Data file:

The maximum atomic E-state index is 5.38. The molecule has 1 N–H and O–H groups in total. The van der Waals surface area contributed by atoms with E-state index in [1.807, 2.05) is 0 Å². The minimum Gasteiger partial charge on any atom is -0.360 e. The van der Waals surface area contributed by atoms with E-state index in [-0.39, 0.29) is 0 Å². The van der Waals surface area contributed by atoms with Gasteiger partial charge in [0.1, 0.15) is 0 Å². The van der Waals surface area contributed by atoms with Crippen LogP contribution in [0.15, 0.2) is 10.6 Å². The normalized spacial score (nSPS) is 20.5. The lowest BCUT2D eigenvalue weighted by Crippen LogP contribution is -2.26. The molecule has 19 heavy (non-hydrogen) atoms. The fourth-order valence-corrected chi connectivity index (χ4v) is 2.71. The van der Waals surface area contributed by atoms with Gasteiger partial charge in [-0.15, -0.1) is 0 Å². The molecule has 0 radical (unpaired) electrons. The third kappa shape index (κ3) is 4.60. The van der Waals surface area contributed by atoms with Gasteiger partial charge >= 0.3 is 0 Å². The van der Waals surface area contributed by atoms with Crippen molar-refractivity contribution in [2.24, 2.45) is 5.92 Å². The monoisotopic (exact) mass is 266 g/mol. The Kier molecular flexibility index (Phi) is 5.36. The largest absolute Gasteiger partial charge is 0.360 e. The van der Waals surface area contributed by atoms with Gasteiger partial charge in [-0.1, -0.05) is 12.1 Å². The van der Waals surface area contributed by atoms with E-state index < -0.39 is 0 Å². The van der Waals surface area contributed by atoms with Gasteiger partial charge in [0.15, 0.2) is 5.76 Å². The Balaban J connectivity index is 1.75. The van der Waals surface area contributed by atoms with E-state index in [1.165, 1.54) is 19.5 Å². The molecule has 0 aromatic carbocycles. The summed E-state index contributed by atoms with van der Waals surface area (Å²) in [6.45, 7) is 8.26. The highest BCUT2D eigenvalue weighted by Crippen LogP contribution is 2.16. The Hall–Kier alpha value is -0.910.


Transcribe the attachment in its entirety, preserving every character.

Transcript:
The maximum atomic E-state index is 5.38. The molecule has 1 N–H and O–H groups in total. The van der Waals surface area contributed by atoms with E-state index in [1.807, 2.05) is 0 Å². The minimum Gasteiger partial charge on any atom is -0.360 e. The van der Waals surface area contributed by atoms with E-state index in [-0.39, 0.29) is 0 Å². The van der Waals surface area contributed by atoms with Gasteiger partial charge in [0.1, 0.15) is 0 Å². The van der Waals surface area contributed by atoms with Crippen LogP contribution in [0.15, 0.2) is 10.6 Å². The normalized spacial score (nSPS) is 20.5. The lowest BCUT2D eigenvalue weighted by Crippen LogP contribution is -2.26. The molecule has 19 heavy (non-hydrogen) atoms. The fourth-order valence-corrected chi connectivity index (χ4v) is 2.71. The van der Waals surface area contributed by atoms with Gasteiger partial charge in [-0.15, -0.1) is 0 Å². The molecule has 0 radical (unpaired) electrons. The third kappa shape index (κ3) is 4.60. The van der Waals surface area contributed by atoms with Gasteiger partial charge >= 0.3 is 0 Å². The van der Waals surface area contributed by atoms with Crippen molar-refractivity contribution in [2.24, 2.45) is 5.92 Å². The monoisotopic (exact) mass is 266 g/mol. The Kier molecular flexibility index (Phi) is 5.36. The largest absolute Gasteiger partial charge is 0.360 e. The van der Waals surface area contributed by atoms with Gasteiger partial charge in [-0.1, -0.05) is 12.1 Å². The van der Waals surface area contributed by atoms with E-state index < -0.39 is 0 Å². The van der Waals surface area contributed by atoms with Gasteiger partial charge in [0.15, 0.2) is 5.76 Å². The Balaban J connectivity index is 1.75. The van der Waals surface area contributed by atoms with E-state index in [1.165, 1.54) is 19.5 Å². The molecule has 0 aromatic carbocycles. The summed E-state index contributed by atoms with van der Waals surface area (Å²) in [6.45, 7) is 8.26. The highest BCUT2D eigenvalue weighted by Crippen LogP contribution is 2.16. The Hall–Kier alpha value is -0.910.